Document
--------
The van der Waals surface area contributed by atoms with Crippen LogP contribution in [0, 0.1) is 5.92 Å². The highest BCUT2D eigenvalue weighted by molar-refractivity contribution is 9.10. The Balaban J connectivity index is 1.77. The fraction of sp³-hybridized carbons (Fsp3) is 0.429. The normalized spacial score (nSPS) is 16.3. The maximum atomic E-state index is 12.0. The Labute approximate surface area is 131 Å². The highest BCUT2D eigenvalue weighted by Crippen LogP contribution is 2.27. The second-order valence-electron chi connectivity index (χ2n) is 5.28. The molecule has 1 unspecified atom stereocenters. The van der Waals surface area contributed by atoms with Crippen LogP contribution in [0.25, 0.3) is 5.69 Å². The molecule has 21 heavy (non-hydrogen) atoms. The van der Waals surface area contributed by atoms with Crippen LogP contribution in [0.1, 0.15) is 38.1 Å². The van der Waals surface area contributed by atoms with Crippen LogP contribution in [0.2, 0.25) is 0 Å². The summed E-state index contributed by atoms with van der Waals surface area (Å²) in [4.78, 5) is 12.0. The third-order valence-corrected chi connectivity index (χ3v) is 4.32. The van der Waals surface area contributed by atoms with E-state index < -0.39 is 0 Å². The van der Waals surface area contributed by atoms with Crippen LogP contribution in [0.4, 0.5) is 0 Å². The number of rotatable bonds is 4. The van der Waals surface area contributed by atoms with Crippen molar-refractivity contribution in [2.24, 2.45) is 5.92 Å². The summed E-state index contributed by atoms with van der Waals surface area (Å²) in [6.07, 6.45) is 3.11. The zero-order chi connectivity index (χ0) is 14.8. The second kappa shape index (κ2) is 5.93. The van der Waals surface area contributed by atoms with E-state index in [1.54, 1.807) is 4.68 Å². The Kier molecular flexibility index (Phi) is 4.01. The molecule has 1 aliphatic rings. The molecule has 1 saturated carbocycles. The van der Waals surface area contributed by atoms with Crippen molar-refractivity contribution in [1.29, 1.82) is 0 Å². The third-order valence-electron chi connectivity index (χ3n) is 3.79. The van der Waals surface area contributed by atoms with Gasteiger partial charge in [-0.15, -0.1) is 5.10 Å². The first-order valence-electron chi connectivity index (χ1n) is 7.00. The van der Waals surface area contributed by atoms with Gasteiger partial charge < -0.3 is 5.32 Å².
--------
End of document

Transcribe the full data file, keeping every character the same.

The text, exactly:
The van der Waals surface area contributed by atoms with Crippen LogP contribution in [0, 0.1) is 5.92 Å². The highest BCUT2D eigenvalue weighted by molar-refractivity contribution is 9.10. The Balaban J connectivity index is 1.77. The fraction of sp³-hybridized carbons (Fsp3) is 0.429. The normalized spacial score (nSPS) is 16.3. The maximum atomic E-state index is 12.0. The Labute approximate surface area is 131 Å². The highest BCUT2D eigenvalue weighted by Crippen LogP contribution is 2.27. The second-order valence-electron chi connectivity index (χ2n) is 5.28. The molecule has 1 unspecified atom stereocenters. The van der Waals surface area contributed by atoms with Crippen LogP contribution in [0.25, 0.3) is 5.69 Å². The molecule has 21 heavy (non-hydrogen) atoms. The van der Waals surface area contributed by atoms with Crippen LogP contribution in [0.1, 0.15) is 38.1 Å². The van der Waals surface area contributed by atoms with Crippen LogP contribution in [0.2, 0.25) is 0 Å². The summed E-state index contributed by atoms with van der Waals surface area (Å²) in [4.78, 5) is 12.0. The third-order valence-corrected chi connectivity index (χ3v) is 4.32. The van der Waals surface area contributed by atoms with E-state index < -0.39 is 0 Å². The van der Waals surface area contributed by atoms with Crippen LogP contribution in [0.4, 0.5) is 0 Å². The number of rotatable bonds is 4. The van der Waals surface area contributed by atoms with Crippen molar-refractivity contribution in [2.24, 2.45) is 5.92 Å². The summed E-state index contributed by atoms with van der Waals surface area (Å²) in [6.07, 6.45) is 3.11. The zero-order chi connectivity index (χ0) is 14.8. The second kappa shape index (κ2) is 5.93. The van der Waals surface area contributed by atoms with E-state index in [1.54, 1.807) is 4.68 Å². The Kier molecular flexibility index (Phi) is 4.01. The molecule has 1 aliphatic rings. The molecule has 1 saturated carbocycles. The van der Waals surface area contributed by atoms with Crippen molar-refractivity contribution in [1.29, 1.82) is 0 Å². The third-order valence-electron chi connectivity index (χ3n) is 3.79. The van der Waals surface area contributed by atoms with Gasteiger partial charge in [-0.15, -0.1) is 5.10 Å². The first-order valence-electron chi connectivity index (χ1n) is 7.00. The van der Waals surface area contributed by atoms with Gasteiger partial charge < -0.3 is 5.32 Å².